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Pentagon pushes back on Iranian warnings on U.S. aircraft carrier

The Envoy


The Pentagon on Tuesday pushed back on Iranian warnings against returning a U.S. Navy aircraft carrier to the Persian Gulf.

"The deployment of U.S. military assets in the Persian Gulf region will continue as it has for decades," Pentagon Press Secretary George Little said in a statement sent to Yahoo News Tuesday. "These are regularly scheduled movements in accordance with our longstanding commitments to the security and stability of the region and in support of ongoing operations."

"The U.S. Navy operates under international maritime conventions to maintain a constant state of high vigilance in order to ensure the continued, safe flow of maritime traffic in waterways critical to global commerce," Little's statement continued. "We are committed to protecting maritime freedoms that are the basis for global prosperity; this is one of the main reasons our military forces operate in the region."

The Pentagon statement came in response to a comment from Iran's army chief Ataolla Salehi Tuesday, which asserted that Iranian military exercises had prompted a U.S. Navy aircraft carrier to vacate the Persian Gulf. Salehi also issued a warning to the United States about any plans for the carrier's return.

"Iran will not repeat its warning ... the enemy's carrier has been moved to the Sea of Oman because of our drill," Iran Army chief Ataollah Salehi said Tuesday, Reuters reported. "I advise, recommend and warn them over the return of this carrier to the Persian Gulf because we are not in the habit of warning more than once."

Salehi didn't name the American naval vessel in question, "but the USS John C. Stennis leads a task force in the region, and the U.S. Navy's 5th Fleet website pictured it in the Arabian Sea last week," Reuters reported.

Tensions have been rising between the United States and Iran in recent weeks, as Iranian officials have issued a series of boasts about their military capabilities to control the Strait of Hormuz, a key global energy transport hub. The United States in turn last week announced billions of dollars in weapons sales to American Persian Gulf allies of Saudi Arabia, the United Arab Emirates and Kuwait.

Analysts say the erratic Iranian threats--sometimes followed by conciliatory statements--are a sign of the Tehran government's rising panic about tightening economic sanctions, including newly passed U.S. sanctions on Iran's Central Bank. President Obama signed a defense authorization bill over the weekend that includes a measure that would penalize foreign companies and countries that work with the Iranian financial institution. The ban would potentially choke off a chief source of Iranian revenues for its oil exports. However, the legislation includes an exemption permitting the president to waive the penalty if he determines that it would cause a spike in energy prices or pose a national security threat.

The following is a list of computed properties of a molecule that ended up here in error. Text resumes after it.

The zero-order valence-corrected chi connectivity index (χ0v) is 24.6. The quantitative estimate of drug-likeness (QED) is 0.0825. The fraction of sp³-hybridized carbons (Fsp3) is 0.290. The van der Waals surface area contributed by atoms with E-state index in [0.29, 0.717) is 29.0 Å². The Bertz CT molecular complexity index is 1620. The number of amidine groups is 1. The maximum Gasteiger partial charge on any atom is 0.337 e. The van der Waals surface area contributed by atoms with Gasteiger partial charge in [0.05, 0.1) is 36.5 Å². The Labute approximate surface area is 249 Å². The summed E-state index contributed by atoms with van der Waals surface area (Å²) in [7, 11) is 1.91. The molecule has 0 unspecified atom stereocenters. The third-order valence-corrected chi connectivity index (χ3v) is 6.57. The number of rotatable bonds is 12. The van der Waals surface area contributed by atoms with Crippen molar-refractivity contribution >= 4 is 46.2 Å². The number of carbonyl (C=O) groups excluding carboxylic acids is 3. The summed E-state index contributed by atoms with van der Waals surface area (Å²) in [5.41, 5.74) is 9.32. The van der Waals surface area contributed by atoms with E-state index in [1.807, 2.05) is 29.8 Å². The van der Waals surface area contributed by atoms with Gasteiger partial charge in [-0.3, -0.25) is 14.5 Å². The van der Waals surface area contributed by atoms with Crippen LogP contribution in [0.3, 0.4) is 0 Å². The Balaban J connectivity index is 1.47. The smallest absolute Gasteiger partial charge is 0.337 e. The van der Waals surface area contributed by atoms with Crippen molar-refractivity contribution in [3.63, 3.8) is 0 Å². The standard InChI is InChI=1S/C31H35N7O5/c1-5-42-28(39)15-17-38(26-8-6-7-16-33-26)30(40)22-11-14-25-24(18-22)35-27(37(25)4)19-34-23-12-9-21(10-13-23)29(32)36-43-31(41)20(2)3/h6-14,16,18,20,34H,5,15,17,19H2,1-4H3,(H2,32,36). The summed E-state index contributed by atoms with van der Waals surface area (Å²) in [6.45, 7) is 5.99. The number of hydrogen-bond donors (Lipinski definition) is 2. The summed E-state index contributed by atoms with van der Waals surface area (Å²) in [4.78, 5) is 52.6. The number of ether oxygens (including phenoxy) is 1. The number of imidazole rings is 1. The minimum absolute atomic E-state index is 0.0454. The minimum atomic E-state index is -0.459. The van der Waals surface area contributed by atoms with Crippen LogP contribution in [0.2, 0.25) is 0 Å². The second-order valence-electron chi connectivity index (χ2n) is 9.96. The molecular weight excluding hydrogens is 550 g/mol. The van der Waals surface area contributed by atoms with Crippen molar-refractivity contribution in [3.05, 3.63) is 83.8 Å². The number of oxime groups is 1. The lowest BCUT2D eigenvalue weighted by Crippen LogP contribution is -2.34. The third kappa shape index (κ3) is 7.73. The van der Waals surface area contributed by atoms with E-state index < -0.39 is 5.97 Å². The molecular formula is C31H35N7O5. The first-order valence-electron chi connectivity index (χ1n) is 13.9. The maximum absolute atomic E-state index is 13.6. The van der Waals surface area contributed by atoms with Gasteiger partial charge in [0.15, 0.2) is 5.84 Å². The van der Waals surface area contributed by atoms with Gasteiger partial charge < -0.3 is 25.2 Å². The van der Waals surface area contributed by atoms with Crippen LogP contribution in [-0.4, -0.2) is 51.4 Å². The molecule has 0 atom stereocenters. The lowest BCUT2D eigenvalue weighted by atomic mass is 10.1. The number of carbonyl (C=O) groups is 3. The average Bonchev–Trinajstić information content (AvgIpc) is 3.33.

Meanwhile, Iran's foreign ministry said Tuesday that it plans to attend a meeting with international nuclear negotiators.

Iran is "waiting for unveiling date and venue of talks with the five permanent members of the UN Security Council plus Germany," Iran Foreign Ministry Spokesman Ramin Mehmanparast told the Iran Student News Agency Tuesday.

However, a European Union spokesman told Yahoo News Tuesday that the body had not yet received a formal written response from Iran responding to EU High Representative Catherine Ashton's proposal for a meeting.

Iran last met with members of the so-called P5+1 group--the United States, France, Germany, United Kingdom, Russia, China and Germany--in Turkey last January, but the meeting made no progress toward a proposal to resolve international concerns over Iran's nuclear program.

Iran's atomic energy agency over the weekend also announced that its scientists had produced the first fuel rod for use by the Tehran Research Reactor, which makes nuclear isotopes to treat Iranian cancer patients. The assertion--so far unverified by Western officials--is perhaps diplomatically significant, since Iran had previously negotiated with the United States, Russia and France about possibly sending off a significant portion of its stockpiled fissile material in exchange for fuel rods for use by the reactor. Those negotiations collapsed amid a bitter round of mutual recriminations in late 2009. But Iranian President Mahmoud Ahmadinejad has repeatedly asserted his interest in reviving them, including in discussions with journalists and policy experts in New York during a recent visit to the UN in September.

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